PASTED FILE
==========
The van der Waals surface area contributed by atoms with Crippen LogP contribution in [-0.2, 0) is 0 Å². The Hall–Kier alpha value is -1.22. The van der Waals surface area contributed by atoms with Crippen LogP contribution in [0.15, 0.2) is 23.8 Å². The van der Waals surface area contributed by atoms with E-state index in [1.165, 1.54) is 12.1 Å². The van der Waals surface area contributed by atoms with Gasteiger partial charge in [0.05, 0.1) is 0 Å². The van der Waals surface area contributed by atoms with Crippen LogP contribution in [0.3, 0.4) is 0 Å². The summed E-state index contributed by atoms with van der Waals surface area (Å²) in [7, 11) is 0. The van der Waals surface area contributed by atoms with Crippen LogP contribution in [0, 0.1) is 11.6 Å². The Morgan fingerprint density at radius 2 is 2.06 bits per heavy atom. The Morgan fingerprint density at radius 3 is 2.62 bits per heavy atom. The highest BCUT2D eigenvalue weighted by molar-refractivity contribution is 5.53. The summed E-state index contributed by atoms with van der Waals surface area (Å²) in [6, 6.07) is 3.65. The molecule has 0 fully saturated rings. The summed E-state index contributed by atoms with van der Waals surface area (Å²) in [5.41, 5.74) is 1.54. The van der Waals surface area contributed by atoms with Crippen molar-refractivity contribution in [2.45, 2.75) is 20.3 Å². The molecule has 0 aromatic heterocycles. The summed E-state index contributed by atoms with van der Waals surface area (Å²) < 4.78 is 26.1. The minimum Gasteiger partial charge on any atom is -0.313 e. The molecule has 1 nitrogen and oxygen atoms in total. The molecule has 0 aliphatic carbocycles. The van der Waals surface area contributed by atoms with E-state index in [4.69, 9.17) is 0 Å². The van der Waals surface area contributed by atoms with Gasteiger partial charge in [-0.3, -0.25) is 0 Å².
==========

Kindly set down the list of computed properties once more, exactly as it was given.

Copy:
The van der Waals surface area contributed by atoms with Crippen LogP contribution in [-0.2, 0) is 0 Å². The Hall–Kier alpha value is -1.22. The van der Waals surface area contributed by atoms with Crippen LogP contribution in [0.15, 0.2) is 23.8 Å². The van der Waals surface area contributed by atoms with E-state index in [1.165, 1.54) is 12.1 Å². The van der Waals surface area contributed by atoms with Gasteiger partial charge in [0.05, 0.1) is 0 Å². The van der Waals surface area contributed by atoms with Crippen LogP contribution in [0.3, 0.4) is 0 Å². The summed E-state index contributed by atoms with van der Waals surface area (Å²) in [7, 11) is 0. The van der Waals surface area contributed by atoms with Crippen LogP contribution in [0, 0.1) is 11.6 Å². The Morgan fingerprint density at radius 2 is 2.06 bits per heavy atom. The Morgan fingerprint density at radius 3 is 2.62 bits per heavy atom. The highest BCUT2D eigenvalue weighted by molar-refractivity contribution is 5.53. The summed E-state index contributed by atoms with van der Waals surface area (Å²) in [6, 6.07) is 3.65. The molecule has 0 fully saturated rings. The summed E-state index contributed by atoms with van der Waals surface area (Å²) in [5.41, 5.74) is 1.54. The van der Waals surface area contributed by atoms with Crippen molar-refractivity contribution in [2.45, 2.75) is 20.3 Å². The molecule has 0 aromatic heterocycles. The summed E-state index contributed by atoms with van der Waals surface area (Å²) < 4.78 is 26.1. The minimum Gasteiger partial charge on any atom is -0.313 e. The molecule has 1 nitrogen and oxygen atoms in total. The molecule has 0 aliphatic carbocycles. The van der Waals surface area contributed by atoms with E-state index in [4.69, 9.17) is 0 Å². The van der Waals surface area contributed by atoms with Gasteiger partial charge in [-0.3, -0.25) is 0 Å².